Most comic and magazine collectors use backing boards to protect their collectibles from damage by bending. But what if they are causing more harm than good? What if they are adding to the acidity and resulting yellowing of the items you are trying to protect?

The sad truth most backing boards are. Don't believe the packaging when it claims that the boards are "acid free" because only two brands really are. And one brand qualifies for "Pants on Fire". Here is the best research study we have found:

(And you probably have never thought about them!)

You can also hear our discussion on the I Want More Comics podcast here:

10. Storing them where they can get wet. This is less obvious than it seems. Not only do they need to be stored on a raised platform if they are in your basement, you need to ensure that there are no pipes overhead. The worst tragedies we have heard of come from some type of flooding. But wait, you say there no chance of flooding? What about humidity?

9. Reading them while eating. Oops happens!

8. Storing them in a warm area. One of the greatest enemies of paper is heat. This will accelerate the acidification process, causing the paper to yellow prematurely.

7. Packing boxes too tightly. The reality is one of the most commons forms of damage is self-inflicted. Comics were never meant to be slid between one another. Worse, the pressure from the comics being squeezed can cause the same spine roll found when they are stacked.

6. Leaving them in polyethylene (and polypropylene?) bags without changing the bags periodically. These bags contain plasticizers that can leach into the paper, causing the white area of the paper to take on a yellow cast. If the bag feels oily it is already too late. Far too many collectors choose these bags because they are less expensive than Mylar or Mylites. But they forget that these bags must be replaced regularly. When you consider the cost of replacing the bags over a 10 or 15 year period and the value of your time to re-bag your entire collection, the savings in buying cheap bags is truly a false economy. What's that you say? Your store sells them in a bag already? Better ask what kind of bag they use.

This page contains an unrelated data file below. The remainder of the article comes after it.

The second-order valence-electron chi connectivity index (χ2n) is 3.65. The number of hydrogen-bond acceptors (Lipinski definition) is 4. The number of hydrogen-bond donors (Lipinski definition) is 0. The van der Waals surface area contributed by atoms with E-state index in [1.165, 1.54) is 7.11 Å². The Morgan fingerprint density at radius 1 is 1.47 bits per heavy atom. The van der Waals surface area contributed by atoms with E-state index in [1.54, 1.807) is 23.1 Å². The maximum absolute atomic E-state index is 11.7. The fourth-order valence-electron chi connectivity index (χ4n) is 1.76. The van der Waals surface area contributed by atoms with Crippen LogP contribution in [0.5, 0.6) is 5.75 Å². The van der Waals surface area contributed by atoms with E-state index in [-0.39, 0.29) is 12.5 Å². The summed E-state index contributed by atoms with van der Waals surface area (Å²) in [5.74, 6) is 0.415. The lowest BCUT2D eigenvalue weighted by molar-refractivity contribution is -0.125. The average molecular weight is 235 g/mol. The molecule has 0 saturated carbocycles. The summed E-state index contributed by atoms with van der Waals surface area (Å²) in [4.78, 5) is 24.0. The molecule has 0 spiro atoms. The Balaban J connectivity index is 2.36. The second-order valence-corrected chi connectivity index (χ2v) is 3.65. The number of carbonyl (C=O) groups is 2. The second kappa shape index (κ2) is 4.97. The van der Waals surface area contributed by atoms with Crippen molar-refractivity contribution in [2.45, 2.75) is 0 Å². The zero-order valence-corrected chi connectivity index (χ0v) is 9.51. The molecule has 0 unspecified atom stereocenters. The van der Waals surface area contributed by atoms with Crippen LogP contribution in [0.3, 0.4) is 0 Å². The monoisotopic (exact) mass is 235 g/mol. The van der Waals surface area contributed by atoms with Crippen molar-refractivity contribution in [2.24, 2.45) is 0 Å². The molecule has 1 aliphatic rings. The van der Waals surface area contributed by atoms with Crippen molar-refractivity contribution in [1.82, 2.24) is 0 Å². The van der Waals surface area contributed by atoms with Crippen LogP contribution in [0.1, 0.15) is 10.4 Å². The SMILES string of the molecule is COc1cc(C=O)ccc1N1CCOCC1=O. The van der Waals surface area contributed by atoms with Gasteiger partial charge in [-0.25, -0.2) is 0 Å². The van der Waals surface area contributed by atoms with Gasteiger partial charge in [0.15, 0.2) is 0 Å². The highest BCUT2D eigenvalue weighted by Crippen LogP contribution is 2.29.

5. Tape on bag flaps snagging the comic when it is removed or inserted in the bag. So easy to do. Either take the tape off completely or using double faced tape applied to the bag itself and always peel the flap off the tape.

4. Allowing them to sag and bend in boxes, causing spine cracks. Regardless of how thick the backing board is, it is going to bend under the weight of 40-50 pounds of paper lying on top of it.

3. Stacking them for any period of time, causing spine roll. Remember that the spine side of the issue is actually thicker because of the fold in numerous sheets of paper and the staples. This thickness may not be noticeable in one issue, but stack 10-20 or more issues and that difference becomes multiplied. Add the weight of those issues it won't take long for them to take on a slight bend near the spine. The worst part is it is n easy habit to fall into and it doesn't take long.

2. Storing them nose down. Seriously, never do this. Comics and magazines must always be stored on end such that the spine supports the issue. Even if you have them in a board and bag, the issue can sag in the bag causing a slight permanent bend.

1. Allowing them to be exposed to sunlight. So the simple solution is to never display them. That's a start. But the UV light from florescent lights is also bad. Think you are safe because you don't have flourescent tubes lights around? Think again. What about compact flourescent light bulbs?